Mr Lerner, a professor at Harvard Business School, outlines some common failures. Too many countries are seized by ambitions that bear no relation to their particular comparative advantages. Although Malaysia had few skilled biologists, its politicians decided to build BioValley on the ruins of Entertainment Village, an attempt to create a Malaysian Hollywood that failed for lack of media nous.
Too many politicians treat entrepreneurship as yet another gravy train. Norway squandered much of its oil wealth investing in new businesses that were founded by the relatives of politicians and bureaucrats. Policymakers are also lax when it comes to designing venture funds. They try to insulate them from risk or allow public investments to crowd out private ones. The Canadian government’s experiment with venture capital failed because the Canadian Labor Fund Program had so much money that it frightened off private venture capitalists, while earning mediocre returns itself. New Zealand’s government, in contrast, did much better because it invested public money in private funds.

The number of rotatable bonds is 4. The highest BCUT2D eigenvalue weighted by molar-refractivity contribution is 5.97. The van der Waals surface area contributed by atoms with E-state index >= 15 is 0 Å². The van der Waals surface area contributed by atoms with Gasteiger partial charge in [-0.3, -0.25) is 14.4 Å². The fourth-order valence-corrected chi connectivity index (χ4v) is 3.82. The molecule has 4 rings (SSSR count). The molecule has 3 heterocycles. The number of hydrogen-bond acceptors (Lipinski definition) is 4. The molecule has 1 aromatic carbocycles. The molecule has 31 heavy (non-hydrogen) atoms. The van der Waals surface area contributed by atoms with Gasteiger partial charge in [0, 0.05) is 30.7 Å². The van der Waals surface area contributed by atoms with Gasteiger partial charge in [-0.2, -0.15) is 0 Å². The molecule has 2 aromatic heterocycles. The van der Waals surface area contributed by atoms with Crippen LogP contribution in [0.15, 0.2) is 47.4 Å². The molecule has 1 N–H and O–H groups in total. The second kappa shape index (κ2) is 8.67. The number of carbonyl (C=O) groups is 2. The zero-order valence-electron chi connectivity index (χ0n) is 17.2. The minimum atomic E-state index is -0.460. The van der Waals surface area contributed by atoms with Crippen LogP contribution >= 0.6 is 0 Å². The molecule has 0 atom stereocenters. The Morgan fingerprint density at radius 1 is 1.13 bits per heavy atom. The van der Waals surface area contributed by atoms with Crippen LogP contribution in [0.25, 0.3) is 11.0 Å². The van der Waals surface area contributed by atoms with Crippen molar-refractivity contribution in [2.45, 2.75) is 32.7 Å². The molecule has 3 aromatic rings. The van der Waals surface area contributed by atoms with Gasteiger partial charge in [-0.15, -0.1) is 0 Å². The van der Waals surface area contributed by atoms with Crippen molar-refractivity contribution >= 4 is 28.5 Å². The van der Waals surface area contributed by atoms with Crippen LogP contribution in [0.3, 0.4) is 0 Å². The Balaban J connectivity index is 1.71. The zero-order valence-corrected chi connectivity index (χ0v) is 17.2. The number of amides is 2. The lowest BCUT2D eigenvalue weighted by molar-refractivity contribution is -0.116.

Mr Lerner points out that two foolish tendencies are particularly hard to resist when politicians are struggling with high unemployment. The first is the temptation to spread the wealth around to every region and interest group. France’s attempt to transform Brittany from one of its more backward regions into a hive of high-tech activity failed dismally for an obvious reason: entrepreneurial firms cluster in particular places. The second is a suspicion of foreign investors. The Japanese government lavished money on start-ups in the 1990s but was reluctant to embrace foreign venture capitalists. Japan now has one of the rich world’s weakest venture-capital markets.